This law (SB 386) drops the automatic expunction age from 24 to 21. It also allows some young adults to seek expunction of their juvenile records prior to age 21 – if they haven’t committed a crime within the last 5 years. Additionally, it removes the 12-month limitation on seeking expunction of juvenile diversion records. […]
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This handbook helps youth understand what actions can get you in trouble with the law. It identifies the acts for which minors are often charged, illustrates the behavior that can result in arrest, and highlights the consequences of arrest and adjudication. This is a publication of the University of Florida Levin College of Law Center on Children and Families, March 2009, revised September 2010.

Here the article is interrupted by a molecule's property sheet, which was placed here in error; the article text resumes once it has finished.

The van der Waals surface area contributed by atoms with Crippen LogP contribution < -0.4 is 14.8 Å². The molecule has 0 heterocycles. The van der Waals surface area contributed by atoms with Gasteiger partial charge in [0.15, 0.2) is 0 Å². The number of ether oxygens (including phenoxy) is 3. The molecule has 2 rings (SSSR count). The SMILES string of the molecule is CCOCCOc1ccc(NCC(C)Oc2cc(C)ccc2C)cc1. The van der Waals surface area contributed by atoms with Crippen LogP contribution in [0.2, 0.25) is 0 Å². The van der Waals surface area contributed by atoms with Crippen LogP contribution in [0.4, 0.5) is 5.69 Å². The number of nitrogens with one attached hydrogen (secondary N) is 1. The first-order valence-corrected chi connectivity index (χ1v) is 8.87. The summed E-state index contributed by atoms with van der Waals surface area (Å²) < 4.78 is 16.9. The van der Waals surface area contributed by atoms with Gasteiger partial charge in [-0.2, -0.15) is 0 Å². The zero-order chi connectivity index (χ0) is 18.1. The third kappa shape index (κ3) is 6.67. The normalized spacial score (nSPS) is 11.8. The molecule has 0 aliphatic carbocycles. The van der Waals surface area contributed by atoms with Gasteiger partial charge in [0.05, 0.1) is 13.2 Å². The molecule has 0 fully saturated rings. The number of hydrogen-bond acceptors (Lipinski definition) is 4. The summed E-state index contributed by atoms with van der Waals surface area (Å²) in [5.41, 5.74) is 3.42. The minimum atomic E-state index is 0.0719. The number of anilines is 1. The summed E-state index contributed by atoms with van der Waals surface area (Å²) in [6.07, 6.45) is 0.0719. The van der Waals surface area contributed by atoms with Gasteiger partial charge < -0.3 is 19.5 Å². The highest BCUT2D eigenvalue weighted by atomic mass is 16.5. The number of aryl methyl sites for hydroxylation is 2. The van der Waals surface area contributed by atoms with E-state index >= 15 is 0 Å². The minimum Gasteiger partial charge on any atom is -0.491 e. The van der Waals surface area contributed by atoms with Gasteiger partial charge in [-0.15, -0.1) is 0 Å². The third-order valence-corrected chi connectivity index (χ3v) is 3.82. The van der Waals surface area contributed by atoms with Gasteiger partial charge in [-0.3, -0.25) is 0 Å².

The mission of the Center on Children and Families is to promote the highest quality of advocacy, teaching and scholarship in the areas of child & family law and policy.
This report quantifies the foster care bias in juvenile detention decisions, and shows that a relatively simple intervention can eliminate it for juveniles facing low-level offenses and with no prior records. Produced by the Vera Institute of Justice, New York City Administration for Children’s Services. (June 2001)